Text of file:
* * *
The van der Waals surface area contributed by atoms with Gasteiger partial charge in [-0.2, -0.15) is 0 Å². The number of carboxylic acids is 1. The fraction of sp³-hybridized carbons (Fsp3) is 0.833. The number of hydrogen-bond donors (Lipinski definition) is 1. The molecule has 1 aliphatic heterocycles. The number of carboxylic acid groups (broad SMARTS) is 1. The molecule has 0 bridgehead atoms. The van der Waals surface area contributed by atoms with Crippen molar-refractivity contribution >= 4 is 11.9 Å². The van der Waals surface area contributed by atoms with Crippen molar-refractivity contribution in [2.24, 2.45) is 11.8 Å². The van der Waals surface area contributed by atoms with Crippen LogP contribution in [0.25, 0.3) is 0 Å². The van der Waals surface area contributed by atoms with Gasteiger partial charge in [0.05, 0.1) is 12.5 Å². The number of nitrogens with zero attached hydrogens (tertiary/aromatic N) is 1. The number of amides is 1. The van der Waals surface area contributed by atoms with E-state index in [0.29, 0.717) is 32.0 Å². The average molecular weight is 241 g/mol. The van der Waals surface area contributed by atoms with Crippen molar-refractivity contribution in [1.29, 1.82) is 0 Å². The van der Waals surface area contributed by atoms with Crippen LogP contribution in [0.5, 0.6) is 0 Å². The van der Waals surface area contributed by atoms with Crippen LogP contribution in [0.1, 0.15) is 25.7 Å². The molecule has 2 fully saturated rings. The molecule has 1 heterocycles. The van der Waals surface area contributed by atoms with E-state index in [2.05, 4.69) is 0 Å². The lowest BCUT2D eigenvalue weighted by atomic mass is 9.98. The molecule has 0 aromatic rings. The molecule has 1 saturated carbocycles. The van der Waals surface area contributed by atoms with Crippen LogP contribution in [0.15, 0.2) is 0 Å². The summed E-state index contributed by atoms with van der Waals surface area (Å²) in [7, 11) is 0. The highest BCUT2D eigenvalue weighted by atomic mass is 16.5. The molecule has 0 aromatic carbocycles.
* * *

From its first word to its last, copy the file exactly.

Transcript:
The van der Waals surface area contributed by atoms with Gasteiger partial charge in [-0.2, -0.15) is 0 Å². The number of carboxylic acids is 1. The fraction of sp³-hybridized carbons (Fsp3) is 0.833. The number of hydrogen-bond donors (Lipinski definition) is 1. The molecule has 1 aliphatic heterocycles. The number of carboxylic acid groups (broad SMARTS) is 1. The molecule has 0 bridgehead atoms. The van der Waals surface area contributed by atoms with Crippen molar-refractivity contribution >= 4 is 11.9 Å². The van der Waals surface area contributed by atoms with Crippen molar-refractivity contribution in [2.24, 2.45) is 11.8 Å². The van der Waals surface area contributed by atoms with Crippen LogP contribution in [0.25, 0.3) is 0 Å². The van der Waals surface area contributed by atoms with Gasteiger partial charge in [0.05, 0.1) is 12.5 Å². The number of nitrogens with zero attached hydrogens (tertiary/aromatic N) is 1. The number of amides is 1. The van der Waals surface area contributed by atoms with E-state index in [0.29, 0.717) is 32.0 Å². The average molecular weight is 241 g/mol. The van der Waals surface area contributed by atoms with Crippen molar-refractivity contribution in [1.29, 1.82) is 0 Å². The van der Waals surface area contributed by atoms with Crippen LogP contribution in [0.5, 0.6) is 0 Å². The van der Waals surface area contributed by atoms with Crippen LogP contribution in [0.1, 0.15) is 25.7 Å². The molecule has 2 fully saturated rings. The molecule has 1 heterocycles. The van der Waals surface area contributed by atoms with E-state index in [2.05, 4.69) is 0 Å². The lowest BCUT2D eigenvalue weighted by atomic mass is 9.98. The molecule has 0 aromatic rings. The molecule has 1 saturated carbocycles. The van der Waals surface area contributed by atoms with Crippen LogP contribution in [0.15, 0.2) is 0 Å². The summed E-state index contributed by atoms with van der Waals surface area (Å²) in [7, 11) is 0. The highest BCUT2D eigenvalue weighted by atomic mass is 16.5. The molecule has 0 aromatic carbocycles.